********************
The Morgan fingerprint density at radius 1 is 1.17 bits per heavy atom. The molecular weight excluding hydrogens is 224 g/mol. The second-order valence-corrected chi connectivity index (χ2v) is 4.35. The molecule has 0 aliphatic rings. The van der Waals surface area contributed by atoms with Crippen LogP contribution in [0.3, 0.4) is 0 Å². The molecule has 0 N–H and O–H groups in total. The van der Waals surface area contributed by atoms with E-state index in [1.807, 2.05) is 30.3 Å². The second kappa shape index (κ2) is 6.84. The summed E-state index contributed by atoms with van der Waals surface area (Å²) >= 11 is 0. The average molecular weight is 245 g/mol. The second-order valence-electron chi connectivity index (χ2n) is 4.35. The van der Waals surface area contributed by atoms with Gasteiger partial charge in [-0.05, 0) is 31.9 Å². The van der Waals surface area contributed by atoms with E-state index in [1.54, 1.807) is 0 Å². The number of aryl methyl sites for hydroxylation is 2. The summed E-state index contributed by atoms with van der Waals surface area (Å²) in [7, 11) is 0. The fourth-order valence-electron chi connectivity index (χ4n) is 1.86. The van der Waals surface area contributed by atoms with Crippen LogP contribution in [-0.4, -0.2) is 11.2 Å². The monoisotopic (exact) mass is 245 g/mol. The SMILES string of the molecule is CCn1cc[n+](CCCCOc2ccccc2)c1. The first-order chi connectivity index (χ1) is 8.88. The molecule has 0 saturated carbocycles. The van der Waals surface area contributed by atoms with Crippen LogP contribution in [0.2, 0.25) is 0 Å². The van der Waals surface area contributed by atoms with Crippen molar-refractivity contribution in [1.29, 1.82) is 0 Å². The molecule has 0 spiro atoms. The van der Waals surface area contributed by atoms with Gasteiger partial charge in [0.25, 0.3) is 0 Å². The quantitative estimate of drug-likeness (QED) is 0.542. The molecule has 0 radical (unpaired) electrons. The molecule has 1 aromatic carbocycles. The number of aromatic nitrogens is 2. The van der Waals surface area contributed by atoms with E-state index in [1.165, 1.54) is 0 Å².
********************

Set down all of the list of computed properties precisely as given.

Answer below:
The Morgan fingerprint density at radius 1 is 1.17 bits per heavy atom. The molecular weight excluding hydrogens is 224 g/mol. The second-order valence-corrected chi connectivity index (χ2v) is 4.35. The molecule has 0 aliphatic rings. The van der Waals surface area contributed by atoms with Crippen LogP contribution in [0.3, 0.4) is 0 Å². The molecule has 0 N–H and O–H groups in total. The van der Waals surface area contributed by atoms with E-state index in [1.807, 2.05) is 30.3 Å². The second kappa shape index (κ2) is 6.84. The summed E-state index contributed by atoms with van der Waals surface area (Å²) >= 11 is 0. The average molecular weight is 245 g/mol. The second-order valence-electron chi connectivity index (χ2n) is 4.35. The van der Waals surface area contributed by atoms with Gasteiger partial charge in [-0.05, 0) is 31.9 Å². The van der Waals surface area contributed by atoms with E-state index in [1.54, 1.807) is 0 Å². The number of aryl methyl sites for hydroxylation is 2. The summed E-state index contributed by atoms with van der Waals surface area (Å²) in [7, 11) is 0. The fourth-order valence-electron chi connectivity index (χ4n) is 1.86. The van der Waals surface area contributed by atoms with Crippen LogP contribution in [-0.4, -0.2) is 11.2 Å². The monoisotopic (exact) mass is 245 g/mol. The SMILES string of the molecule is CCn1cc[n+](CCCCOc2ccccc2)c1. The first-order chi connectivity index (χ1) is 8.88. The molecule has 0 saturated carbocycles. The van der Waals surface area contributed by atoms with Crippen LogP contribution in [0.2, 0.25) is 0 Å². The van der Waals surface area contributed by atoms with Crippen molar-refractivity contribution in [1.29, 1.82) is 0 Å². The molecule has 0 spiro atoms. The van der Waals surface area contributed by atoms with Gasteiger partial charge in [0.25, 0.3) is 0 Å². The quantitative estimate of drug-likeness (QED) is 0.542. The molecule has 0 radical (unpaired) electrons. The molecule has 1 aromatic carbocycles. The number of aromatic nitrogens is 2. The van der Waals surface area contributed by atoms with E-state index in [1.165, 1.54) is 0 Å².